Tony Walton wraps the riddle of Harold Pinter's Ashes to Ashes in a scenic mystery of his own. For the 45-minute play about a middle-aged Englishwoman recalling Holocaust-like horrors for her baffled husband--or is she imagining them?--he creates a room that evaporates.
Walton's muted interior for the Roundabout Theatre Company production went on view in February (and plays through May 9) at the small Gramercy Theatre on East 23rd Sreet while his splashy, kinetic set for Annie Get Your Gun was previewing at the Marquis Theatre on Broadway. Director Karel Reisz told Walton it was important that the couple's room should disappear rather than simply fade into darkness. "It shouldn't have a 'science fiction' feeling," Reisz said, "it should be a slow melting away, with the audience not really aware of how it's happening. But it does happen, and at a certain point they realize they are, so to speak, inside her head."
The playwright offers few clues about where his characters are, and fewer about who they are. "A house in the country. Ground-floor room. A large window. Garden beyond. Two armchairs. Two lamps. Early evening. Summer."--even Pinter's stage directions have pauses. He stipulates that the lamplight intensifies as the room darkens: "By the end of the play, the room and the garden beyond are only dimly defined." Then a Pinteresque zinger: "The lamplight has become very bright but does not illuminate the room."
To meet Reisz's requirements and achieve what Walton calls Pinter's "Magritte-like imagery," he and lighting designer Richard Pilbrow devised a masterly scenic illusion. "I designed the walls of the room to function as giant lightboxes," Walton says. The wall frames were covered with a translucent, computer-printed wallpaper clad in black scrim. At the preset and throughout the first half of the play, the walls are lit from behind, but, paradoxically, appear opaque. As the backlight fades, front lighting on the scrim makes the walls darken. "The bright lamp light in the room produces an illogical--and perhaps puzzling--blackness on the walls," Walton notes. He specified steel framing for the wall construction to prevent shadows from support braces and frame edges.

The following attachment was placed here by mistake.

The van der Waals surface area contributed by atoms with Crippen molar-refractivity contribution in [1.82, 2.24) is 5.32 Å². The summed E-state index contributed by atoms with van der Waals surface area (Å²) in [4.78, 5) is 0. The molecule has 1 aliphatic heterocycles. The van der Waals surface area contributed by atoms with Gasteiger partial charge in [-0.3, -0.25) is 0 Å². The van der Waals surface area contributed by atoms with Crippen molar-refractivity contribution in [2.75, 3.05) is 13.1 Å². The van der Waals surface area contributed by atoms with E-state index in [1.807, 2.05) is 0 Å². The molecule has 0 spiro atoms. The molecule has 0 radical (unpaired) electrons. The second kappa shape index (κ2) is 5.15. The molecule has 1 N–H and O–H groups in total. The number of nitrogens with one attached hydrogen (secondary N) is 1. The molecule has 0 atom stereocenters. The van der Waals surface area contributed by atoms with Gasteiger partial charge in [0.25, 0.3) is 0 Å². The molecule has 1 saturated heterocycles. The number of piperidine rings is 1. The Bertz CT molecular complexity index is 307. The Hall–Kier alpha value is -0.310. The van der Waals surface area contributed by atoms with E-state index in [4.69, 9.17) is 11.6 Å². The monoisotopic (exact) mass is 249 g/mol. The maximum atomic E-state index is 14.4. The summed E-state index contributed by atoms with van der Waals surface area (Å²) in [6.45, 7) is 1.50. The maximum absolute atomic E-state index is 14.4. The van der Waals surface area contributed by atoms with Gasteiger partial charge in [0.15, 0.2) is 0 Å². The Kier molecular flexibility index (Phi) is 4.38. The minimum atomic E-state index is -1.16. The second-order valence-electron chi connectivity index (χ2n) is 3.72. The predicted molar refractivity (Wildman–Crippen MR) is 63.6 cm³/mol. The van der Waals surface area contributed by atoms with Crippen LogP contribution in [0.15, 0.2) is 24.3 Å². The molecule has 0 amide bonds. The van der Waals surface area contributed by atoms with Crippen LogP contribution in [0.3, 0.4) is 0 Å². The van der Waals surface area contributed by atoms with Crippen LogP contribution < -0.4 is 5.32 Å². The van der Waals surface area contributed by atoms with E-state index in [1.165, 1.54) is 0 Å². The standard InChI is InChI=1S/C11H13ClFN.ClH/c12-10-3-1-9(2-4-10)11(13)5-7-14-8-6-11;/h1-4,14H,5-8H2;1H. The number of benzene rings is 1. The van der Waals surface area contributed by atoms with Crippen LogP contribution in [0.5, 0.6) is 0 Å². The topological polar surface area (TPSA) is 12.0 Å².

The Gramercy was originally a movie house. Reisz, Walton, and Pilbrow were concerned that its long shoebox shape might diminish the intimacy needed for a play in which the action is entirely psychological. So the designer swung the corner of the room around sharply, tilted it at a precarious angle, and pushed it toward the audience like a projectile. The unadorned window grid in the upstage corner suggests prison bars.
"We exceeded Actors' Eq uity's permissible degree of raking in the knowledge that one half of the two-character cast would be the remarkable actress Lindsay Duncan, who is British-trained and familiar with raked stages of all sorts," says Walton, who is himself British-born and trained. The husband is played by American actor David Strathairn, who Walton calls "enormously gifted--and game," adding, "Actors' Equity was somewhat appeased by learning that both actors would be seated throughout much of the play."
Against the rake of the floor, Walton and Pilbrow suspended a lighting grid at the opposing angle. The audience stares at a couple caught in a set of open jaws. The set's forced perspective and what Walton calls "the strangely undressed walls" required an equally bold carpet. "We made an enlargement of a much smaller and more tightly detailed rug," Walton says, "to achieve a quality of recognition that would be simultaneously unsettling." The room is as undressed as the walls. Arrayed on the carpet are twin upholstered chairs, one with a side table. The chairs look unyielding rather than comfortable. At the margins of the room are two floor lamps, a drink cart, and a towering plant. The objects appear as isolated as their owners, islands adrift in a figured sea.
Walton gold-leafed the table top and lampshades to bring "a clang of visual energy and warmth to the early scenes," he says, and then allowed them to "gradually retreat into invisibility." The lampshades' opacity hid rather than revealed light, and their peculiar cone shapes were a sly evocation of a very particular English middle-class taste.
Designing costumes along with setting, Walton dressed the characters to reflect the furniture's isolated look. The wife wears a sleeveless, summery dress that makes her naked shoulders and neck seem vulnerable. The dress's confining cut and clinging fabric emphasize the fullness of her bust, belly, and buttocks, echoing the play's imagery of erotic violence. In contrast, the husband's wintery turtleneck jersey and tweed sport coat suggests an intellectual insulated from his own emotional life as well as his wife.
By the end, when Pilbrow's lighting has crystallized the wife's face to a frozen whiteness in a black void, and sound designer G. Thomas Clark has reduced her voice to a ghostly reverberation, Tony Walton's set has vanished into the play's dark matter.